The Easiest Financial Lesson You'll Ever Learn

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Saving and investing wisely is not an easy achievement. How much do you need to save for retirement? Where should you put your money? There are thousands of financial advisors who offer differing opinions on these matters. But if there is one utterly clear maxim of saving for retirement it's this: contribute at least enough money to your 401(k) to maximize your employer's contribution.

Much to my shock and dismay, 39% of 401(k) participants don't follow this totally noncontroversial advice, according to a new study by Financial Engines, via the NY Times Bucks blog. That's crazy. Here's why maxing out your 401(k) is the biggest financial no-brainer you'll ever encounter.

When your company promises to match some contribution to a 401(k), it's like giving you a raise. Refusing the match is like telling your company that you don't want extra money. Imagine an example where you make $1,000 per paycheck. Now imagine if your company agrees to match 50 cents per dollar up to 6% of your 401(k) contribution per paycheck. That means you can put up to $60 per paycheck into your 401(k) and your company will also contribute $30.

Did you see what just happened? You got a 3% raise. Sure, you had to contribute $60 of your gross income as well, but this money just becomes savings -- something you will surely need some day anyway. Unless you are one of the few people who believe Social Security alone will be sufficient to allow for a pleasant, comfortable retirement at a reasonable age.

Moreover, that $60 you contribute doesn't reduce your take home pay by 6%, because it's taken pre-tax. For example, let's say after all taxes are taken, your income would normally have been 30% lower. If you didn't contribute to your 401(k), your after-tax income would be $700. If you contribute $60 pre-tax, however, your after-tax income is $658 -- only $42 less, instead of $60. This is the second reason why it's so great to contribute to a 401(k): you can delay taxes on that money, so you won't feel like you're saving as much as you actually are.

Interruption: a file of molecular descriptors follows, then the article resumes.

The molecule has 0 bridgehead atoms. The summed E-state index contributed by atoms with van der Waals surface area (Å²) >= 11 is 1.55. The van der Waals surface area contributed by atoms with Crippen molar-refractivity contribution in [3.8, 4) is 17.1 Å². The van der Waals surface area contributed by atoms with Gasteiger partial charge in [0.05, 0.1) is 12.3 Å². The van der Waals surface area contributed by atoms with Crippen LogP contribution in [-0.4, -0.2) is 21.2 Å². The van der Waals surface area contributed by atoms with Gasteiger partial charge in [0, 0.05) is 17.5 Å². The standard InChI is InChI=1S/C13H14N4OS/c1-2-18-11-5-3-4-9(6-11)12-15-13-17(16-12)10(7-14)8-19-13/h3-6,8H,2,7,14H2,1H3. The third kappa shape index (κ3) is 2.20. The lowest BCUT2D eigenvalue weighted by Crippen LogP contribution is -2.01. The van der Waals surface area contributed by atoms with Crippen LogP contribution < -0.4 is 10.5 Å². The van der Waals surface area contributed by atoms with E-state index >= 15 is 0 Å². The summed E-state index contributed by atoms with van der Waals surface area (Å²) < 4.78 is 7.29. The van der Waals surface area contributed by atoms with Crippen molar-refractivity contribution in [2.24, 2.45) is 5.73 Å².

Let's reflect on this scenario where you contribute to your 401(k) as described above. Your after-tax income declines by $42, but you save $90. This is one of the best deals you'll ever get, and it's virtually impossible to beat.

Let's consider poor reasons not to contribute enough to receive your full employer match:

I Want More Freedom Investing

Maybe you don't like your employer's 401(k) plan. You hate mutual funds. You think you can do better on Scottrade. Good luck with that. In the example above, imagine if you decided to shun your 401(k) and invest $42 (the difference in after-tax income) from each paycheck yourself instead. You would need an investment that would more than double your money -- even if you saved your 401(k) as pure cash. The return would have to be 114% to get $90.

I Worry About Losing Money in the Market

Investing is hard, so this is a fair point. But you would have to do incredibly poorly to lose more than you gain from your 401(k) match. For that $90 savings to decline below your $42 contribution, it would have to decline by more than 53%. Even from the Dow's peak prior to the financial crisis to the bottom it hit in early 2009, the market lost less than 50% -- and that's about as bad as it gets. Moreover, you can generally diversify your 401(k) holdings to include stocks, bonds, and cash.

I Can't Afford to Contribute That Much

Saving isn't a financial constraint: it's a choice. Unless you're living very near the poverty line, then it's possible to find ways to cut expenses. And slicing 4% off your take home pay won't require most people to dramatically change their lifestyle. Go out to dinner less often or wait until a movie comes out on video to see it. Move a few miles further out of town to get a cheaper rent. Remember, you aren't actually lowering your income by contributing to a 401(k); you just don't spend as much of your money immediately. In fact, you're actually implicitly increasing your income by maximizing your employer's match.

I Don't Want My Savings Tied Up

If you need to get at your 401(k) money for some reason before you retire, you will get hit with a penalty and be forced to pay taxes on it immediately. That means the money is essentially tied up. But this isn't a good reason to fail to contribute up to your full employer match.

First, some 401(k) plans allow leeway for when a true emergency hits, where the penalty won't apply. Second, even if a penalty does apply, will it really be greater than your employer match? In the example above, a 10% penalty tax would apply beyond the usual income tax that you would have paid anyway on the income that you contributed. For the example, that penalty would be $9, and you would also need to pay something like $9 in taxes on the employer's contribution. But your employer contributed $30. So again, even if you try to get at your money early, you're still $12 ahead by maximizing your employer contribution.


If you don't already contribute enough to your 401(k) to maximize your employer match, then you should. It's easily the smartest, easiest financial decision you'll ever make. You may want to ultimately save more than that through other methods, but this is the bare minimum saving that you should do.

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Daniel Indiviglio was an associate editor at The Atlantic from 2009 through 2011. He is now the Washington, D.C.-based columnist for Reuters Breakingviews. He is also a 2011 Robert Novak Journalism Fellow through the Phillips Foundation. More

Indiviglio has also written for Forbes. Prior to becoming a journalist, he spent several years working as an investment banker and a consultant.
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